Omar, one of the five nominees for Foreign Language Film Oscar did not win. The sumptuous Italian film, The Great Beauty, did. But the Palestinian entry, about a young Palestinian man who, despite his youthful dreams of love, peace and freedom, becomes an asset for Israeli intelligence, offers a glimpse into the fraught Middle East situation. With another film opening this week, Bethlehem, Israel's entry for the Academy Award that did not get nominated, Omar doubles the picture of despair about the region. The films' titles say much about their differences: Omar has a sympathetic character at center: in the film Bethlehem, the arid Biblical place is the focus, yet each features individuals on opposite sides of the conflict sacrificed in cycles of violence.
I had the opportunity to interview Bethlehem's director, Yuval Adler, who wrote the script with Ali Waked, a Palestinian writer and journalist.
Tell me about your collaboration with Ali Waked.
We don't use the word collaboration, a loaded term. We use joined efforts. A writer friend introduced me to Ali. The film was my idea: to show the behind the scenes on how we get intel. The price of collaboration is so high. What is the human bond that must be established?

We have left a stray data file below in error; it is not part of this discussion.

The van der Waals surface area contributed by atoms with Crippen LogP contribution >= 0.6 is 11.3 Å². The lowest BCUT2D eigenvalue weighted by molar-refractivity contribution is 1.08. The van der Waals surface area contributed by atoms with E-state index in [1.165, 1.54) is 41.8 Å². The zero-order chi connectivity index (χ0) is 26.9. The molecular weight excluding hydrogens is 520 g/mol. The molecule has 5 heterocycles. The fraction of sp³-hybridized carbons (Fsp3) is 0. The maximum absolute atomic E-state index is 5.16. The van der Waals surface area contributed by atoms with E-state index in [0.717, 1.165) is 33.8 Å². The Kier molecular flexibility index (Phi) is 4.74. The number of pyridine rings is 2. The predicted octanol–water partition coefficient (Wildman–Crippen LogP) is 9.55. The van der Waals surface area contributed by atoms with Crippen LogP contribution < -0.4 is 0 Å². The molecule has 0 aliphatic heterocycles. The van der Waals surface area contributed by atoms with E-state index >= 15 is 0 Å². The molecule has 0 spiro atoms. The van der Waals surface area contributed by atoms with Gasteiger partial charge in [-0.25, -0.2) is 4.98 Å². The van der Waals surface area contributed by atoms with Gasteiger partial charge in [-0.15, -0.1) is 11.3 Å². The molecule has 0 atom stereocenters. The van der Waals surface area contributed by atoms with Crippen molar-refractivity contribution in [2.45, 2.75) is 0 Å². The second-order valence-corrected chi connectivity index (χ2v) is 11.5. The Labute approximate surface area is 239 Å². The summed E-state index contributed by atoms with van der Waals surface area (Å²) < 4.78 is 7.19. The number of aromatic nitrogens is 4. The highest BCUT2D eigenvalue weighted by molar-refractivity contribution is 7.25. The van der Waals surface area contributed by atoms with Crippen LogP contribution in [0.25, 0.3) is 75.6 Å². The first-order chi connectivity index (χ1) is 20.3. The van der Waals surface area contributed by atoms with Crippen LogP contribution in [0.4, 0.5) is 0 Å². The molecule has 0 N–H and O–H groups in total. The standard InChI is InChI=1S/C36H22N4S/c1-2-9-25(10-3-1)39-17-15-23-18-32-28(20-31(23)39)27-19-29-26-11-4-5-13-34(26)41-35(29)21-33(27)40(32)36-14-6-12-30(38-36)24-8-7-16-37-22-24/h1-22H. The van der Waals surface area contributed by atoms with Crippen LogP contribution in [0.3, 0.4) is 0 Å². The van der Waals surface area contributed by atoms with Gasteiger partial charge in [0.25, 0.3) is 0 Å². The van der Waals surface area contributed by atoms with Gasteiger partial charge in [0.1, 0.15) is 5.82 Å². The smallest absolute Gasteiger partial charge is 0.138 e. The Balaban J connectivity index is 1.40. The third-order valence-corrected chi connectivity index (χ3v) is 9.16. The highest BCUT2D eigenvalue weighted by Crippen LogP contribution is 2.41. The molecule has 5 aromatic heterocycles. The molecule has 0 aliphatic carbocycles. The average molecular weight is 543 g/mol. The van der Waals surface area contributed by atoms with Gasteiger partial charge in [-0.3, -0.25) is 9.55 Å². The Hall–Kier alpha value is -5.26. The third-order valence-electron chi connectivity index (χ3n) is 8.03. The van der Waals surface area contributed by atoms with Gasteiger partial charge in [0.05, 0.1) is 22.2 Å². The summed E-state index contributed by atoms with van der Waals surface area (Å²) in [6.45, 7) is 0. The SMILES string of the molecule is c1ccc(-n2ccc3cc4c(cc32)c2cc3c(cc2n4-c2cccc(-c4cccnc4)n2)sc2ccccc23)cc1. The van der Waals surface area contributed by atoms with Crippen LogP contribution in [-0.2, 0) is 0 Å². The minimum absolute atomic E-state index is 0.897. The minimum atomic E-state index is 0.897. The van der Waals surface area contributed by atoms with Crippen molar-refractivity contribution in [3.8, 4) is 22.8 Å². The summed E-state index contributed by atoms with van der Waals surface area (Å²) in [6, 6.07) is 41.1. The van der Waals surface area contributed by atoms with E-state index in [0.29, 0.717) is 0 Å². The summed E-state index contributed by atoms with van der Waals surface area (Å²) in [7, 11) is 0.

Is this a fictional follow up to the Israeli documentary The Gatekeepers?
[Dror Moreh's 2012 movie, The Gatekeepers, interviews with the elite Shin Bet,] made people more aware of the issues. We started working in 2007. The script took 4 years. Intelligence people are interviewed to provide an understanding of where these wars are really fought, on the streets. Inspired by The Wire, we ask, how do we get information? The secret service gets their intelligence by nurturing relationships, finding people who have a hole in their lives, and using them. I interviewed everyone including CIA groups and found, the only thing that works in developing assets is an emotional connection; it is not short term, that is, you can develop such a relationship for 2 weeks and walk away, but not for 2 years. They end up betraying entire worlds. We show the exploitative emotional duality.
Do you believe in the two-state solution?
I do not give my opinion. Both sides have an agenda they want to promote. I try not to preach, but allow audiences to have their own opinions. We tried to stay away from the pornography of the occupation: fences, clichés. All are compromised, the 3 protagonists: the boy, his brother, secret service. All are flawed. An interpretation of these characters is not part of the writing. The film should not offer a solution. Without being judgmental, audiences identify with the kid in an endless cycle, trapped. I am an optimist by allowing Palestinians and Israelis to see all sides. I believe, there can be and must be a solution.
What is the reception to this film in Israel?
What happened in Israel with this film is beyond my imagination: people on both sides embrace this movie. The #1 film, this was Israel's selection for Oscar consideration, but awards are not as important as people seeing it.
A version of this post also appears on Gossip Central.